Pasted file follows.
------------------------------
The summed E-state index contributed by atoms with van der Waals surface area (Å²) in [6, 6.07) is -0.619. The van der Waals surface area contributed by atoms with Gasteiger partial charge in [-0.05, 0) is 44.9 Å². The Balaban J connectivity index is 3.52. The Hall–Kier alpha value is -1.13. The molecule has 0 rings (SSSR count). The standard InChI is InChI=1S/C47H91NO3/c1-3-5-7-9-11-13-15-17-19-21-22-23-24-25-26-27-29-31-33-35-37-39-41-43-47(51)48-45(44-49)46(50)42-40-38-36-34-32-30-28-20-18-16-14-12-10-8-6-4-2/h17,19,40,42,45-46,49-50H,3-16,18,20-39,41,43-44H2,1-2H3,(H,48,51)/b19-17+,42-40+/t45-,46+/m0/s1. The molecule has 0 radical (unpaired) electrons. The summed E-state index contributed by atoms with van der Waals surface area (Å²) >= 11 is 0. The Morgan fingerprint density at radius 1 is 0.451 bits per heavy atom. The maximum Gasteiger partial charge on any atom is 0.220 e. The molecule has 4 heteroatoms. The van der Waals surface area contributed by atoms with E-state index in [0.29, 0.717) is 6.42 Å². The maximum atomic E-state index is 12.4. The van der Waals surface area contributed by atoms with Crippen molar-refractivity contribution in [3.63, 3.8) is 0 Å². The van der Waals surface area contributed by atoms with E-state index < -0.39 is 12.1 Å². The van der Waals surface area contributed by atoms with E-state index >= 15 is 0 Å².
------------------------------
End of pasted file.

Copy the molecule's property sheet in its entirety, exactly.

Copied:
The summed E-state index contributed by atoms with van der Waals surface area (Å²) in [6, 6.07) is -0.619. The van der Waals surface area contributed by atoms with Gasteiger partial charge in [-0.05, 0) is 44.9 Å². The Balaban J connectivity index is 3.52. The Hall–Kier alpha value is -1.13. The molecule has 0 rings (SSSR count). The standard InChI is InChI=1S/C47H91NO3/c1-3-5-7-9-11-13-15-17-19-21-22-23-24-25-26-27-29-31-33-35-37-39-41-43-47(51)48-45(44-49)46(50)42-40-38-36-34-32-30-28-20-18-16-14-12-10-8-6-4-2/h17,19,40,42,45-46,49-50H,3-16,18,20-39,41,43-44H2,1-2H3,(H,48,51)/b19-17+,42-40+/t45-,46+/m0/s1. The molecule has 0 radical (unpaired) electrons. The summed E-state index contributed by atoms with van der Waals surface area (Å²) >= 11 is 0. The Morgan fingerprint density at radius 1 is 0.451 bits per heavy atom. The maximum Gasteiger partial charge on any atom is 0.220 e. The molecule has 4 heteroatoms. The van der Waals surface area contributed by atoms with E-state index in [0.29, 0.717) is 6.42 Å². The maximum atomic E-state index is 12.4. The van der Waals surface area contributed by atoms with Crippen molar-refractivity contribution in [3.63, 3.8) is 0 Å². The van der Waals surface area contributed by atoms with E-state index < -0.39 is 12.1 Å². The van der Waals surface area contributed by atoms with E-state index >= 15 is 0 Å².